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by Gary Greenberg
Paperback,  69 pages, $6.95
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Available November 5, 2014
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Reviewing Gary Greenberg's 2013 expose about American psychiatry, the New York Times's Dwight Garner wrote that "Greenberg paces the psychiatric stage as if he were part George Carlin, part Gregory House."

 But on a spring night in 2013, he found himself pacing the stage of a grade school gym as if he were Hester Prynne. Two registered sex offenders had come to live in the small town Greenberg had called home for thirty years, and his fellow citizens, terrified and enraged, had come out to pin the blame on him. 

In this riveting memoir about a modern-day witch hunt, Greenberg recounts with his trademark acerbic humor what it is like to be the target of an entire town's wrath. As he describes his Hawthornian moment, he vividly sketches the characters and landscapes that make up a classic New England village and reflects on sex, panic, betrayal, and the sometimes beautiful, sometimes terrible ties that bind communities together.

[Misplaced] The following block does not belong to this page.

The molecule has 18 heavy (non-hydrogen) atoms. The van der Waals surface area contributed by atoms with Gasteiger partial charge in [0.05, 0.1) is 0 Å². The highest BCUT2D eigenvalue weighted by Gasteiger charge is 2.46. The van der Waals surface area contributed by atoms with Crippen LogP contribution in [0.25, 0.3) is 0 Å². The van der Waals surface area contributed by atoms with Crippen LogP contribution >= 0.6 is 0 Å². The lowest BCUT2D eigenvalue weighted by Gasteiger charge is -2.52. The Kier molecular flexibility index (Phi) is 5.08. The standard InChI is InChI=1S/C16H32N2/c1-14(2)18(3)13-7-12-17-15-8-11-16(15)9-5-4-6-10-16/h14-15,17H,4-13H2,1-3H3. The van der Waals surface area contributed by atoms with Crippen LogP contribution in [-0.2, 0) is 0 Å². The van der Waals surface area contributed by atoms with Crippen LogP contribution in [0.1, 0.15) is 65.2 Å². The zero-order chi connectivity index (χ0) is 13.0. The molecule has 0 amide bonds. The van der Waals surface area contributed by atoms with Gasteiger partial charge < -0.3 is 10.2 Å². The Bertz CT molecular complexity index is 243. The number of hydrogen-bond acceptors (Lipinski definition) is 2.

Also available as an e-book for Kindle

The Author

Gary Greenberg is the Chairman of the Planning and Zoning Commission of the Town of Scotland, Connecticut. He is also the author of four books, including The Book of Woe: The DSM and the Unmaking of Psychiatry and Manufacturing Depression: The Secret History of a Modern Disease.  His features and essays have appeared in many publications, including The New York Times, The New Yorker, Rolling Stone, and Harper's, where he is a contributing editor. He is the recipient of the Erik Erikson Institute Prize for Excellence in Mental Health Media. A practicing psychotherapist, he lives with his family in Connecticut.